5 Pros & Cons to Living in Your Multi-Family Rental Property

Should You Live in Your Multi-Family Investment Property?

Those wanting to invest in real estate often consider purchasing a multi-family housing unit. These properties are an excellent way to yield a good ROI, mainly because owners can collect rent on two or more units in the home. Doing so enables them to pay their mortgages off quicker, gain faster equity, and advantageously position themselves financially to fund their next investment.

One of the decisions multi-family homeowners face is whether or not to maintain their own residence in the home. In the real estate market, this is known as house hacking. The idea of living as neighbors in the same home with tenants offers pros and cons, but many investors find it to be a profitable strategy. Keep reading for a rundown of the advantages, disadvantages, and other considerations owners should weigh before deciding to live in their multi-family property.

Pros of Living in Your Investment Property

The theory behind living in one's rental property is that owners can structure their housing payments to be quite low. (Or even free!) Living in the home themselves also offers keen insight into the rental process, home repairs, and other details landlords need to manage daily. This might be an excellent strategy for first-timers entering the commercial real estate market, setting them up for future success in property management.

Simpler Mortgage Payments

Suppose the multi-family home is the owner's primary residence and investment property. In that case, there's only one mortgage, which means less paperwork and logistics (as opposed to living in a single-family home and buying a second one as an investment property). Because an owner lives there, they can claim the house as a residential property and enjoy a portion of tax write-offs and other advantages. Always check with a tax expert to explain specifics because there are grey areas too.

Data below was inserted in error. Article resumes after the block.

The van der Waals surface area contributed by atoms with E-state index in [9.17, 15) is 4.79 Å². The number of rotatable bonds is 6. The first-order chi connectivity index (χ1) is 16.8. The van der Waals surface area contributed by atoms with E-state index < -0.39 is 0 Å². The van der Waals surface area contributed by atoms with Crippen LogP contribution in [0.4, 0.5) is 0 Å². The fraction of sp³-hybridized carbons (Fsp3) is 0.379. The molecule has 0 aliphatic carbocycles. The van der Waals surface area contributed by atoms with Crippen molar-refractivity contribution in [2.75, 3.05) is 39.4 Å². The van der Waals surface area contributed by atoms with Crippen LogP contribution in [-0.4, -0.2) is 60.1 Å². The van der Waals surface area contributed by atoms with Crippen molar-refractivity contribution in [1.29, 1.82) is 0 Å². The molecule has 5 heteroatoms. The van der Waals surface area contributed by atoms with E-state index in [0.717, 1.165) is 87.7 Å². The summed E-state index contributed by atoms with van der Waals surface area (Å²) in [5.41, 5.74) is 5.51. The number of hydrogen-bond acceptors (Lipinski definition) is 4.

It's important to keep in mind homes with more than five units aren't eligible for owners to enjoy these same benefits — even if the owner lives in the building. Larger multi-family homes classify as commercial property, and mortgage loans are subject to different rules and terms. However, homes with two to four units are simpler to deal with legally.

Owner-Occupant Financial Benefits

Owner-occupants get access to the more favorable lending options reserved for homeowners over investment property buyers, meaning they gain access to government-backed mortgages, along with lower interest rates and fees. Another benefit is the option to make a smaller down payment. Investment lenders typically require 20% down, but residential buyers can put down just 3% and sometimes less. Lenders also factor rental income into qualifying ratios, which can also result in tangible financial benefits.

Furthermore, living in a unit of a rental home enables owners to put out less money from their pocket. Essentially using the tenants' rent to pay the landlords' mortgage, any money exceeding the loan payment amount can be put towards maintenance, repairs, and other homeowner expenses – or can go back into the owner's bank account. In a triplex or quadruplex, rental income often quickly covers the entire mortgage, essentially giving the owner free housing.